Posted by Michael, a resident of the Downtown North neighborhood, on Apr 30, 2012 at 9:32 am
This comment, by poster Ernesto USMC, from the last infrastructure thread sums up the situation perfectly. I encourage everyone to click on the link below and have a look at how much of our tax $$ Palo Alto wastes by flagrantly overpaying for labor. This is too informed an electorate to let our city become a richer version of Bell, CA, but the public unions and the councilmembers they've bought have us well on the way.
"The city has plenty of money. They unwisely chose to spend it on overpaying their own workforce. This may be politically convenient (many of the council members take a lot of money and support from the unions), but it is essentially stealing from the taxpayers, who receive less service than they pay for.
In deciding to give all of our money to the unions, as well as a lot of our children's money to the unions through unsustainable pension promises, the city chose to neglect infrastructure. What little remained was frittered away on pet projects such as bike bridges and the Homer ave tunnel.
Now the city has the nerve to try to extract more tax revenue from the public, while continuing to pay firefighters close to 200K? Streetsweepers costing nearly 100k? See the compensation figures in the link below. The amount of waste is staggering.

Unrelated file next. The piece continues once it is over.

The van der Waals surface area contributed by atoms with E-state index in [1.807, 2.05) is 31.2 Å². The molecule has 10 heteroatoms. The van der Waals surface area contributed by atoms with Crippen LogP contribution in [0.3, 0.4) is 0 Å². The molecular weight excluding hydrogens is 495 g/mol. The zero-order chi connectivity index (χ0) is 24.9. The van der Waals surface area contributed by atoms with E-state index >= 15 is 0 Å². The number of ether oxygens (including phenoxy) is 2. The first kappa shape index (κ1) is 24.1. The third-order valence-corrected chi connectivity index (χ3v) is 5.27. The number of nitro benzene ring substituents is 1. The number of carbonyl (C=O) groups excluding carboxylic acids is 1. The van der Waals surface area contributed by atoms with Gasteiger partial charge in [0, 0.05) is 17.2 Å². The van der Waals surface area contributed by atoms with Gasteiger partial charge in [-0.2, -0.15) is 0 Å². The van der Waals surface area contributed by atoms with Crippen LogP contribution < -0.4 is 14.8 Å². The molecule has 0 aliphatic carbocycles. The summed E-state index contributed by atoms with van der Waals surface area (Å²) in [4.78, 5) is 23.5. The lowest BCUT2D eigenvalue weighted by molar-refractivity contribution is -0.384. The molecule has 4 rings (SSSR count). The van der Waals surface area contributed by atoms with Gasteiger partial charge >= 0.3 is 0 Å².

The city should bid out all services (except realistically police), and allow the current workers to compete for the jobs. Cities that require their unions to bid against the private sector often find that the union's suddenly realize they can deliver the same services for often 40-50% below what they'd previously insisted they were worth."
Posted by pat, a resident of the Midtown neighborhood, on Apr 30, 2012 at 10:01 am
The hilarity continues.
There hasn’t been a city council in the last eon that understands budgets or is willing to spend the time necessary to study them. Hillary Freeman, back in 2004 suggested zero-based budgeting and that was the end of her tenure.
Benest’s managers will put together their usual requests for more money and ultimately the council will rubber stamp whatever is put in front of them.
We all know this exercise will not result in any major cuts, but will instead “prove” that more taxes and/or bonds are required to keep the infrastructure from crumbling even further – while we go on paying for bike bridges and Magic Bridges and Children’s Theatres and art projects and Zoos and new parking signs and urban foresters and other non-essentials.
And utility fees will increase to pump more money into the general fund.
Posted by resident, a resident of the Duveneck/St. Francis neighborhood, on Apr 30, 2012 at 10:46 am
About a year ago, I spoke with a city public works employee who said, off the record, that this city definitely spends more than other cities that have decided to go private with their infrastructure repairs and maintenance. Unfortunately, this employee said that now they felt ostracized within their department...to the point that they felt their job was endangered and is now keeping their "head down." If this is the pressure that workers are experiencing from the top when offering suggestions re budgeting and expenditures, then the City has a lot of investigating to do. I hope that the City Council and all who are responsible for efficiently using PA funds are up to the task.
Posted by @ Jo Ann, a resident of Another Palo Alto neighborhood, on Apr 30, 2012 at 10:55 am